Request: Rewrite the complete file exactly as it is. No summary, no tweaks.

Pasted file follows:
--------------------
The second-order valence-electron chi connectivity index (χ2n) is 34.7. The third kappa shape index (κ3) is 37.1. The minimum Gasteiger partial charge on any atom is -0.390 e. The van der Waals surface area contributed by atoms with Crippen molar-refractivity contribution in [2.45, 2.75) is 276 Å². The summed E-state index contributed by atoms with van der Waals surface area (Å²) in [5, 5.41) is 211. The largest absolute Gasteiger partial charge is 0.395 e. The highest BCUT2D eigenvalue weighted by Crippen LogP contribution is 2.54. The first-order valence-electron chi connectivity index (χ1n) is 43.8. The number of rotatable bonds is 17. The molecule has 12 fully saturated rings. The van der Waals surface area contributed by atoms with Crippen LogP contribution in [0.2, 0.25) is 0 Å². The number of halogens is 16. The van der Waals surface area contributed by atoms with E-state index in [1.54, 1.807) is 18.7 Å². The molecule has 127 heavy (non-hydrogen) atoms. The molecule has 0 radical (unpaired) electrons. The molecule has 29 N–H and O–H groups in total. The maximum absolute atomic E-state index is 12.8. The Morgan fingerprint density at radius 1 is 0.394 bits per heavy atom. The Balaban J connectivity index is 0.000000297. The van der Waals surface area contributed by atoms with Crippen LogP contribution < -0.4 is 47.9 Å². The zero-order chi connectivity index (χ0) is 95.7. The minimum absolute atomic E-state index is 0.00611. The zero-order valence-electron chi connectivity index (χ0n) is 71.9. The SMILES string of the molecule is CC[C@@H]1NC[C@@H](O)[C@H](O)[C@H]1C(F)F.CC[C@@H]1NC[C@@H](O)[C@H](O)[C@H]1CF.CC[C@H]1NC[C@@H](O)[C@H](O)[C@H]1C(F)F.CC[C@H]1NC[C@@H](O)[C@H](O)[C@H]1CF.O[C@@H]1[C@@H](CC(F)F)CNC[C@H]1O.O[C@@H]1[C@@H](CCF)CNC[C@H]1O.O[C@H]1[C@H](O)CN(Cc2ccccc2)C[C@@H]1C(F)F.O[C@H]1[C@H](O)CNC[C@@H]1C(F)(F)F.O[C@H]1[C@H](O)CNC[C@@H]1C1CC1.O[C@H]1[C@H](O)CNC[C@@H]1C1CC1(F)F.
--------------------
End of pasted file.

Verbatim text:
The second-order valence-electron chi connectivity index (χ2n) is 34.7. The third kappa shape index (κ3) is 37.1. The minimum Gasteiger partial charge on any atom is -0.390 e. The van der Waals surface area contributed by atoms with Crippen molar-refractivity contribution in [2.45, 2.75) is 276 Å². The summed E-state index contributed by atoms with van der Waals surface area (Å²) in [5, 5.41) is 211. The largest absolute Gasteiger partial charge is 0.395 e. The highest BCUT2D eigenvalue weighted by Crippen LogP contribution is 2.54. The first-order valence-electron chi connectivity index (χ1n) is 43.8. The number of rotatable bonds is 17. The molecule has 12 fully saturated rings. The van der Waals surface area contributed by atoms with Crippen LogP contribution in [0.2, 0.25) is 0 Å². The number of halogens is 16. The van der Waals surface area contributed by atoms with E-state index in [1.54, 1.807) is 18.7 Å². The molecule has 127 heavy (non-hydrogen) atoms. The molecule has 0 radical (unpaired) electrons. The molecule has 29 N–H and O–H groups in total. The maximum absolute atomic E-state index is 12.8. The Morgan fingerprint density at radius 1 is 0.394 bits per heavy atom. The Balaban J connectivity index is 0.000000297. The van der Waals surface area contributed by atoms with Crippen LogP contribution < -0.4 is 47.9 Å². The zero-order chi connectivity index (χ0) is 95.7. The minimum absolute atomic E-state index is 0.00611. The zero-order valence-electron chi connectivity index (χ0n) is 71.9. The SMILES string of the molecule is CC[C@@H]1NC[C@@H](O)[C@H](O)[C@H]1C(F)F.CC[C@@H]1NC[C@@H](O)[C@H](O)[C@H]1CF.CC[C@H]1NC[C@@H](O)[C@H](O)[C@H]1C(F)F.CC[C@H]1NC[C@@H](O)[C@H](O)[C@H]1CF.O[C@@H]1[C@@H](CC(F)F)CNC[C@H]1O.O[C@@H]1[C@@H](CCF)CNC[C@H]1O.O[C@H]1[C@H](O)CN(Cc2ccccc2)C[C@@H]1C(F)F.O[C@H]1[C@H](O)CNC[C@@H]1C(F)(F)F.O[C@H]1[C@H](O)CNC[C@@H]1C1CC1.O[C@H]1[C@H](O)CNC[C@@H]1C1CC1(F)F.